“The rich are concerned with keeping their power and keeping the race thing going”

American workers voice support for mass protests against police brutality

The mass, multiracial and multiethnic demonstrations that have erupted across the US and internationally in response to the police murder of George Floyd are quickly becoming the most powerful protest movement in American history. Demonstrators have courageously defied the increasingly dictatorial moves by the Trump administration, with tens of thousands protesting following Trump’s threat to deploy the military in any city he chooses.

The central strategic questions facing demonstrators are how to broaden their struggle as widely as possible and the need to maintain its political independence from the procorporate Democratic Party, which can only be accomplished through the mass mobilization of the entire working class and the development of a revolutionary leadership. As the Socialist Equality Party (US) noted in its statement Monday:

The working class—upon which the functioning of society depends—has the power to stop the assault on democratic rights, create a massive political movement to drive Trump from power, break the back of the corporate-financial oligarchy and begin the restructuring of economic life on a socialist basis.

There is broad sympathy for the protesters within the working class, with the vast majority of protesters being working class youth of every race and ethnic background. During a march through parts of New York City Tuesday, nurses and other health care workers across the city stood on sidewalks to cheer on passing protesters. In Minneapolis, nurses finishing their hospital shift joined the protests to treat rubber bullet and tear gas injuries.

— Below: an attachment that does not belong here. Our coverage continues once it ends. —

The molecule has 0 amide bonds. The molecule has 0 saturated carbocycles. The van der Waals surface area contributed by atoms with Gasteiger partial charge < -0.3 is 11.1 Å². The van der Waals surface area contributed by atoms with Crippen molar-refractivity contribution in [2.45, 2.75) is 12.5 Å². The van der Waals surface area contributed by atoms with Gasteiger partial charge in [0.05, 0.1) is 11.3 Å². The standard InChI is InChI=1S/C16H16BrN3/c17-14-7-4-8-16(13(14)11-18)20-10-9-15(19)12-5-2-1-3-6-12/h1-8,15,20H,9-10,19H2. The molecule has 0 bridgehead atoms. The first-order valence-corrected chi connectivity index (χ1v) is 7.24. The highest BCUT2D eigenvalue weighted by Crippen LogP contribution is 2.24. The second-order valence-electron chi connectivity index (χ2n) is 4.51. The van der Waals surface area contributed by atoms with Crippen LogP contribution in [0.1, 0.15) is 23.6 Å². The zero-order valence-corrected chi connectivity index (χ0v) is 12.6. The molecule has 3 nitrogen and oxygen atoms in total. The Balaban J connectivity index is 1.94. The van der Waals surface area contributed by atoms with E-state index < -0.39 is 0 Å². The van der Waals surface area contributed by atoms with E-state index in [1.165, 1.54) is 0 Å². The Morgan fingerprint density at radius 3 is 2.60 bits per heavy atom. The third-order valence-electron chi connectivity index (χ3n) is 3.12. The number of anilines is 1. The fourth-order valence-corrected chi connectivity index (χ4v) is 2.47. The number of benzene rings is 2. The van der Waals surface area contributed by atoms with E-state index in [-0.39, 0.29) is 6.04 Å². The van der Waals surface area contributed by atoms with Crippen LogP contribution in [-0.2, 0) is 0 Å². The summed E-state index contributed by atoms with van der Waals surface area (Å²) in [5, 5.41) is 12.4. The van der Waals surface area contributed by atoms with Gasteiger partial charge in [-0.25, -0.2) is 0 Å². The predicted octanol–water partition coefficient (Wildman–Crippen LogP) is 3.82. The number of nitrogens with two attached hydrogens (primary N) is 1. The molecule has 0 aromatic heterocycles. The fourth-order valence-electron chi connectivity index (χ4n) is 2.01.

The World Socialist Web Site spoke with a cross-section of American workers, including workers at UPS, Fiat Chrysler and Amazon, a transit worker in Washington, D.C., and a teacher in Pittsburgh. All of the workers voiced support for the protests, while denouncing the criminal response of the Trump administration and the brutal police crackdown against the demonstrators.

Fiat Chrysler workers in Detroit

“The murder of Floyd is a metaphor for a system that is putting pressure on us so we can’t breathe until all the life is sucked out us,” a young worker at Fiat Chrysler’s Sterling Heights Assembly Plant in suburban Detroit, Michigan told the WSWS. “The crisis we face is not about a particular race. It’s about the way the system continues to exploit workers and strip us of our rights so the rich capitalists can control every aspect of our lives.

“It doesn’t matter whether you are flipping burgers at Burger King, are a barista at Starbucks, a cashier at CVS or a production operator at Chrysler. We all have the same problems. Trump wants to become a dictator and use the military as his private militia. The Democrats claim they are for us, but they aren’t. They want to shut people up as soon as possible too.

“But what about the rights of the common working people? The working class should have our own party. We’re not the megarich, but we make the products and create all the wealth. So we should be entitled to say where that wealth goes.

Protesters march in a rally in Detroit, Wednesday, June 3, 2020 (AP Photo/Paul Sancya)

“Race has always been used to divide us. But this is a multi-race, multi-age movement, and it’s becoming a class movement. We have to take the anger and energies of these protests, communicate and discuss solutions and speak the truth. We have to be aware of those who want to distract and pit us against each other. These are times to help those in need, not to step over each other but to get in line together and fight.